The owner of a popular, new Ethiopian restaurant in Harlem, Tsion Café and Bakery, has never forgotten her roots even though she was only four years old when her family left Ethiopia. “We were one of the first Ethiopian families to migrate to Israel,” said Beejhy Barhany. Contrary to what most people believe about Ethiopia — poor, underdeveloped – “we were doing fine but our deep love of the Holy Land beckoned us,” she explained. Her family left Ethiopia, not as part of Operation Moses when thousands of Ethiopian Jews were airlifted out of Ethiopia and Sudan to Israel in a mass resettlement, but on their own. Beejhy (pronounced Bee-Jay) arrived in Israel at the tender age of seven. Fifteen years ago she left Israel and moved permanently to New York.
Foremost for Beejhy was finding a way to expose the richness of her native land and her people to others. Five months ago she opened Tsion Café and Bakery in Harlem, nestled in the historic Sugar Hill section of Harlem, in a locale familiar to Harlem residents as the former home of Jimmy’s Chicken Shack where Malcolm X washed dishes and Redd Foxx performed his comedy. More than your traditional eatery, Beejhy explains the thinking behind making her restaurant stand out. “Our mission is to promote the culture of Ethiopia by showcasing the cuisine, music, art, poetry and film of my homeland” says Beejhy. With the scrumptious meal of authentic Ethiopian cuisine in this warm and friendly sanctuary, customers also get an introduction to the history and lifestyle of Ethiopia.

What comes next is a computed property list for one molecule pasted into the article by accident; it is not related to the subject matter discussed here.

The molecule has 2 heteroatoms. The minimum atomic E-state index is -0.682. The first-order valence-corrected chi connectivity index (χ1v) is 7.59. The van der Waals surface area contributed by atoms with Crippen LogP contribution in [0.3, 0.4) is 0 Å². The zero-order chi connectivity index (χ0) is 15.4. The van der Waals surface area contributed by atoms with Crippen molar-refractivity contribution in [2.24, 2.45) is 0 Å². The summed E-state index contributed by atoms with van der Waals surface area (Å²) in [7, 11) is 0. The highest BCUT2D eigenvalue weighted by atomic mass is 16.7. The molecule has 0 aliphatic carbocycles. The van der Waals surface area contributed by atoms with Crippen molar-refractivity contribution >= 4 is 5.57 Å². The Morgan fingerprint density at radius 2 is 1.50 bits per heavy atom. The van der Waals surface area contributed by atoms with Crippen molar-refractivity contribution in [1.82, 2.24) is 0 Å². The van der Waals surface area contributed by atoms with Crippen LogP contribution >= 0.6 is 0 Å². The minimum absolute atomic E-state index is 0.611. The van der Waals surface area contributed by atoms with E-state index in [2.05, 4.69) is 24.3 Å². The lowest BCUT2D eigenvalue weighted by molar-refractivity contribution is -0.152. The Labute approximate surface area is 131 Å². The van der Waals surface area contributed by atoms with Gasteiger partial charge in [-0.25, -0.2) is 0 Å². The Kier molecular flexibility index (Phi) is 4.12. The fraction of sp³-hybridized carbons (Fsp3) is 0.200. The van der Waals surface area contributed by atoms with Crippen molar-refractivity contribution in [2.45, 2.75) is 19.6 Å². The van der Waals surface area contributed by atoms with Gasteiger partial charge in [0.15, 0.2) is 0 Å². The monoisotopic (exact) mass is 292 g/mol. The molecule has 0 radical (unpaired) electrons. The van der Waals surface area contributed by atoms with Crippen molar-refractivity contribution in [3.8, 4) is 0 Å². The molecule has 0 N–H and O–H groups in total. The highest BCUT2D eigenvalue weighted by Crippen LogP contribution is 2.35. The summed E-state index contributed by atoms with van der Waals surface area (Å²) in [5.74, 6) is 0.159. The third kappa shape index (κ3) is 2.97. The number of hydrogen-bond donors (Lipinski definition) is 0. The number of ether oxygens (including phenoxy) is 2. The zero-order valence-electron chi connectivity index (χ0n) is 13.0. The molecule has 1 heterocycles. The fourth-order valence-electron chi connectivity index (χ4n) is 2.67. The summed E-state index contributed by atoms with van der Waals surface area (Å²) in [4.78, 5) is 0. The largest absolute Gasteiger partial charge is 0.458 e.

This deep rooted passion about Ethiopia and Ethiopian Jews evolved in 2003 and led to the founding of the organization BINA (Beta Israel of North America). For the past 12 years, under the auspices of BINA, Beejhy has sponsored the Sheba Film Festival in the month of May. Until this year, the documentaries were shown at venues such as the Schomburg or the 92nd Street Y. Now the movies are shown at Tsion. Transformed into an intimate movie theater when Beejhy pulls down a large movie screen and introduces the movie for the night, the movies, as well as the food, have attracted a loyal following to the cafe.
The last film shown at this year’s Sheba festival was “Asni” a biopic about Ethiopia’s most renown – but controversial – singer and actor, Asnaketch Worku, considered Ethiopia’s Edith Piaf or Billie Holiday. Another documentary featured during the film festival was “Village of Peace” about Israel’s Black Hebrew Israelite community, a group of expatriate Black Americans who journeyed to Liberia West Africa in the 1960s before settling in Israel where they have lived for over 40 years. The film festival will resume next year in May, but Beejhy promises that from time to time films will be shown at Tsion throughout the year.
Along with movies, the first Thursday of the month is poetry night. On Friday and Saturday nights live music is offered. And on any night of the week customer might also become engaged in a panel discussion on some aspect of Ethiopia.
Open 7 days a week, Tsion Café serves breakfast, lunch and dinner. Monday through Wednesday, the restaurant is opened from 8 AM to 9 PM; Thursdays and Fridays from 8 AM to 11 PM; Saturdays 10 AM to 12 PM; and Sundays from 10 AM to 8 PM.
Tsion Café and Bakery is a festival in itself of great food and cultural enlightenment in Harlem’s Sugar Hill district and well worth checking out. (Tsion Café & Bakery: 763 St. Nicholas Avenue at 149th Street)